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Real Genius

The fourth of five in our 80s Comedy with Coolidge and Heckerling series, and the second film directed by Martha Coolidge we've discussed on the show. So much to love in this film! It's a film about smart people that feels genuine. Plus, there's lots of popcorn too...

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“Compared to you, most people have the IQ of a carrot.”

We’re Fans of Martha Coolidge’s 1985 Film Real Genius

The producer of Real Genius, Brian Grazer, approached director Martha Coolidge a number of times, trying to convince her to direct the film. From Coolidge’s perspective, the script just wasn’t there. It was a juvenile, teen male-oriented comedy and just wasn’t her thing. But Grazer wouldn’t give up. He wanted Coolidge as director for Real Genius so the two of them talked and he agreed to bring on another screenwriter, and also let Coolidge do some uncredited rewrites as well. Coolidge was able to get the script to feel like a story about real students at a real CalTech-adjacent school and kept it from being as straightforward juvenile comedy. The result is smart and fun. Join us – Pete Wright and Andy Nelson – as we continue our 80s Comedy with Coolidge & Heckerling series with Coolidge’s 1985 film Real Genius.

From Val Kilmer and William Atherton, to the nods to CalTech, to popcorn, here’s what we talk about in this episode about Real Genius.

We both watched the new doc Val about Val Kilmer’s life and recent battle with throat cancer. That put an interesting perspective on his performance here as Chris Knight, the goofball senior. To that point, we also have an opportunity to talk about how much we love his shirts throughout the movie.

William Atherton is a fantastic foil as Dr. Hathaway (much like in Die Hard!), the mean and manipulative professor and Robert Prescott is brilliant as the nerd villain. And as it turns out, Coolidge and company didn’t even realize how accurate they were being with how the government has manipulated students into working on weapons secretly for them.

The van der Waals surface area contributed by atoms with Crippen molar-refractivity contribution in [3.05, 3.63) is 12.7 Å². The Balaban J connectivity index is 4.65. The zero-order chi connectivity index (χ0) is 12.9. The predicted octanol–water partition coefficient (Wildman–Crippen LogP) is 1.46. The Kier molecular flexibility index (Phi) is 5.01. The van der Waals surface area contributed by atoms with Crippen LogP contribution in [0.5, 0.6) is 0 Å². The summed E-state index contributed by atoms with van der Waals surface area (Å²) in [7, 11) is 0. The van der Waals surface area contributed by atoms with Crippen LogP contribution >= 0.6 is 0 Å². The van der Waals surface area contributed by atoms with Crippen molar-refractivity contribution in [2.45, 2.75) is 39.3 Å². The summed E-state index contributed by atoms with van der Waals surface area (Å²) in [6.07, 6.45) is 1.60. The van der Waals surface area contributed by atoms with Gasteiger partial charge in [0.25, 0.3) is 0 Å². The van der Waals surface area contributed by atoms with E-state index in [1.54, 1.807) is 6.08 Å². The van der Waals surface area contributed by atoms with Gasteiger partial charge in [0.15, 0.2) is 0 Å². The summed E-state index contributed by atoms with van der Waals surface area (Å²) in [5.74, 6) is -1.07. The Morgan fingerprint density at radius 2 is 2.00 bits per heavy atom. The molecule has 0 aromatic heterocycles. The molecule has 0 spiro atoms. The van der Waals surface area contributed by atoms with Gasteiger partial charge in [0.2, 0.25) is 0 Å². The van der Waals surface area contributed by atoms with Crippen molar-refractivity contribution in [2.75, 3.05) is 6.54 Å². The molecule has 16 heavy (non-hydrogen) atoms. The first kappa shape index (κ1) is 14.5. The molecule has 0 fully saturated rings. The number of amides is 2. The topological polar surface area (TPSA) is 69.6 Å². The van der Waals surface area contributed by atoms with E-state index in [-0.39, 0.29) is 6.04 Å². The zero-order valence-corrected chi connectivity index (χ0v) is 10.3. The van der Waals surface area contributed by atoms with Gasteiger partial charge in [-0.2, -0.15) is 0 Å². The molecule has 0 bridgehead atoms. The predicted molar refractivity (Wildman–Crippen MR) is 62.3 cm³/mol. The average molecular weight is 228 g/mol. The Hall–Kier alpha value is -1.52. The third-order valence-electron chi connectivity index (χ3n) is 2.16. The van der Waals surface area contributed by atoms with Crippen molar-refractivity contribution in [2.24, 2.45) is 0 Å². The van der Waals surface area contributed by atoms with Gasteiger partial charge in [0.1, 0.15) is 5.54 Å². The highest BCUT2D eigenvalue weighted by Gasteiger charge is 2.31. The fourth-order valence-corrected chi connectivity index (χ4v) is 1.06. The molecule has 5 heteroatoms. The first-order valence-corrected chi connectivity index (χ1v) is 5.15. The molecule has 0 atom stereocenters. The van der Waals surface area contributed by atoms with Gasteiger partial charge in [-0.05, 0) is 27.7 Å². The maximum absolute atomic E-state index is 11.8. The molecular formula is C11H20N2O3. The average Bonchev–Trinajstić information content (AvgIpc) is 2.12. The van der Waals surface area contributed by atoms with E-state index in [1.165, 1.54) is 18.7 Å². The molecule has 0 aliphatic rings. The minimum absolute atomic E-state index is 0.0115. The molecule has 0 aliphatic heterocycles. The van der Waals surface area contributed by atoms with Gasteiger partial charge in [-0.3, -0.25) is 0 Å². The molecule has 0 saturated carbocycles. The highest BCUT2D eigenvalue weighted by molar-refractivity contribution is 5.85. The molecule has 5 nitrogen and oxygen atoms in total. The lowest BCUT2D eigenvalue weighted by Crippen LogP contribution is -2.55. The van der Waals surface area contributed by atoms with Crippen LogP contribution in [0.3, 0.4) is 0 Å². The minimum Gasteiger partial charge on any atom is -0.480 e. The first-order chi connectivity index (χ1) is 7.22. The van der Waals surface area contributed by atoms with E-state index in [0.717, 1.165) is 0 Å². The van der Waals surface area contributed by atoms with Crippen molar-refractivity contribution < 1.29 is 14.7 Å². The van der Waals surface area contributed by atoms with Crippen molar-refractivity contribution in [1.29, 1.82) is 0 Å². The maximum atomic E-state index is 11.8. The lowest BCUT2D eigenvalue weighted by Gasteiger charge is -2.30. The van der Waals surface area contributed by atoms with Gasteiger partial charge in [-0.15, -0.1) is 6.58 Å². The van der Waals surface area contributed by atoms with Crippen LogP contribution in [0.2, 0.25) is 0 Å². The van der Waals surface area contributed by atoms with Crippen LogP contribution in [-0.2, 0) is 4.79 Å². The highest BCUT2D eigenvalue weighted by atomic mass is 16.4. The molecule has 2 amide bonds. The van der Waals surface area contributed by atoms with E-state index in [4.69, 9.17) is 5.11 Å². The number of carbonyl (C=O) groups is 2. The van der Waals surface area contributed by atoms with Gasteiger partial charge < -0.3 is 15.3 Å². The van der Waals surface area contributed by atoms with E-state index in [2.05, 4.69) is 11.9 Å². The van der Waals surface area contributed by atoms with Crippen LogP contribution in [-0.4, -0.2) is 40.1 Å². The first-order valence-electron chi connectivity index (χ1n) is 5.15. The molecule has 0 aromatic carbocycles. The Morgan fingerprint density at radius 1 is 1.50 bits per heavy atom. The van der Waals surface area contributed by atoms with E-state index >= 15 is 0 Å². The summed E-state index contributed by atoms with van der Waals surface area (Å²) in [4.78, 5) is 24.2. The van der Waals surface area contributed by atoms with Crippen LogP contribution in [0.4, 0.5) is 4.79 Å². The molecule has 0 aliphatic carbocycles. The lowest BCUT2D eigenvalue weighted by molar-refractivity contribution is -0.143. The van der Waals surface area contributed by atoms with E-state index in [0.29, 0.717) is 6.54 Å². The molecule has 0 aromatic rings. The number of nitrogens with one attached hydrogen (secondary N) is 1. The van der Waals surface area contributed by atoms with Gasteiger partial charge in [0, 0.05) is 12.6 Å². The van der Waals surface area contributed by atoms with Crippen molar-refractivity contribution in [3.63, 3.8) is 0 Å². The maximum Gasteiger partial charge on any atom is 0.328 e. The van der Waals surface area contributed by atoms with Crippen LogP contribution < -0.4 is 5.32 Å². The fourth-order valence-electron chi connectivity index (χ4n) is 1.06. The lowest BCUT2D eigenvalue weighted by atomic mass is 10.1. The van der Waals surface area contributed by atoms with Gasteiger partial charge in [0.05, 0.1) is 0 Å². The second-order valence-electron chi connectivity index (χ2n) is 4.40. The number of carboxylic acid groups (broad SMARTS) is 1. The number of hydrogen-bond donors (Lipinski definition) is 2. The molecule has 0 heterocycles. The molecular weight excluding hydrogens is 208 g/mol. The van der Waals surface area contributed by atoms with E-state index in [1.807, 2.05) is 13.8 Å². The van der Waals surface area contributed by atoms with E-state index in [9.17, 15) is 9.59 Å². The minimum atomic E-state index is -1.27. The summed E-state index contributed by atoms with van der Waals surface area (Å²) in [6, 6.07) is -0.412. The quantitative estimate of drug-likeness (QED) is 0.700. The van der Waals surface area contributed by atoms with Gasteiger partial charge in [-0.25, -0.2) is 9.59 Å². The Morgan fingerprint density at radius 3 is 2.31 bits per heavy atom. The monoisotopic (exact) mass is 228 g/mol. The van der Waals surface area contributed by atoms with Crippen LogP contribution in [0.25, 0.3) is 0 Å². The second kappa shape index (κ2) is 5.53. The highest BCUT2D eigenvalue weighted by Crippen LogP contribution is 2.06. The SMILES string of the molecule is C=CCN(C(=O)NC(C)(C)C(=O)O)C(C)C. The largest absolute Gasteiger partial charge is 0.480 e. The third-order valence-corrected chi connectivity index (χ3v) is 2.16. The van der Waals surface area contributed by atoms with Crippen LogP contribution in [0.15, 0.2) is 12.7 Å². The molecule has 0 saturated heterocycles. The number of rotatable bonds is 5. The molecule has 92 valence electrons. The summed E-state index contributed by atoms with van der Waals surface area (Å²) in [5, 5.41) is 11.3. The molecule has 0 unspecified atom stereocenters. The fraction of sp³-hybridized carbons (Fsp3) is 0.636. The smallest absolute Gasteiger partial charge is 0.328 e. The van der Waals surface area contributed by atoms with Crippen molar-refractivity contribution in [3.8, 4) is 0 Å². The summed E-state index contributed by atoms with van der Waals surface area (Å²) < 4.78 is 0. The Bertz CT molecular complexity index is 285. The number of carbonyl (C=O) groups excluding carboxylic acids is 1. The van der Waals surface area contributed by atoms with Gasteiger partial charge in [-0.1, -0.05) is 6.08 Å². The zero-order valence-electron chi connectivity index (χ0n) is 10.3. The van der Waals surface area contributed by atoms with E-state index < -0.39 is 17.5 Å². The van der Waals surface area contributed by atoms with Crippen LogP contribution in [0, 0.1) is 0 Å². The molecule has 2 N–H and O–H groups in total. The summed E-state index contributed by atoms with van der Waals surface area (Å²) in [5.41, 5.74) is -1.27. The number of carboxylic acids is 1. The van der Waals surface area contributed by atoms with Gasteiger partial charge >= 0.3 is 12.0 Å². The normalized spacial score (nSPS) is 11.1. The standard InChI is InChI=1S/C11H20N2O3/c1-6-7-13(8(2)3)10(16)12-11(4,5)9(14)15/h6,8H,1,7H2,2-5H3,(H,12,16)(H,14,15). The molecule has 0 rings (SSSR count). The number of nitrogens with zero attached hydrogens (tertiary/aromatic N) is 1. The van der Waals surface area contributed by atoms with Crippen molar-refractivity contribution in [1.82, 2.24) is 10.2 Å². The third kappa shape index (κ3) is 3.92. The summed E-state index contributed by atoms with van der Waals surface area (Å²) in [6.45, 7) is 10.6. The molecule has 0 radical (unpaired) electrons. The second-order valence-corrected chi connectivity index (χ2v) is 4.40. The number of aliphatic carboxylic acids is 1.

Speaking of weapons, we talk about how accurate Coolidge fought to be in the script and why this film has influenced so many people to become scientists. And you know how they blow up Hathaway’s house with popcorn? They actually used 140 tons of popcorn for that scene. That’s a lot of popcorn! (I wonder if it was GMO…?)

Aside from Kilmer, we also have Gabriel Jarret, Michelle Meyrink (last discussed in Valley Girl), Jon Gries, Mark Kamiyama, Dean Devlin (last discussed as producer for Independence Day), and more as our students. They’re all great, particularly Meyrink as Jordan and Jarret as Mitch, but we sure would’ve loved more in-depth characters for some of our non-white males in the group. Regardless, it’s a fun group.

But who is the protagonist? Is it Mitch or is it Chris? It seems we’re following both. On a cursory level, it makes it a bit difficult to figure out who we’re supposed to be following. But what’s all this about having a separate main character and protagonist? How does that work and why would someone do it? Turns out, it’s fairly complex but works well here leaving Mitch as the main character and Chris as the protagonist.

What makes this film hold up so well though is the fact that Coolidge wanted to keep the science as real as possible and make school life feel accurate. From the lasers to the dorm graffiti to the party to the strange student living in the steam tunnels, it all feels real. This makes for such a great revisit after all these years.

So check out the movie then tune in to this week’s show. It’s a strong film that is ripe for discovery or re-discovery. The Next Reel – when the movie ends, our conversation begins!

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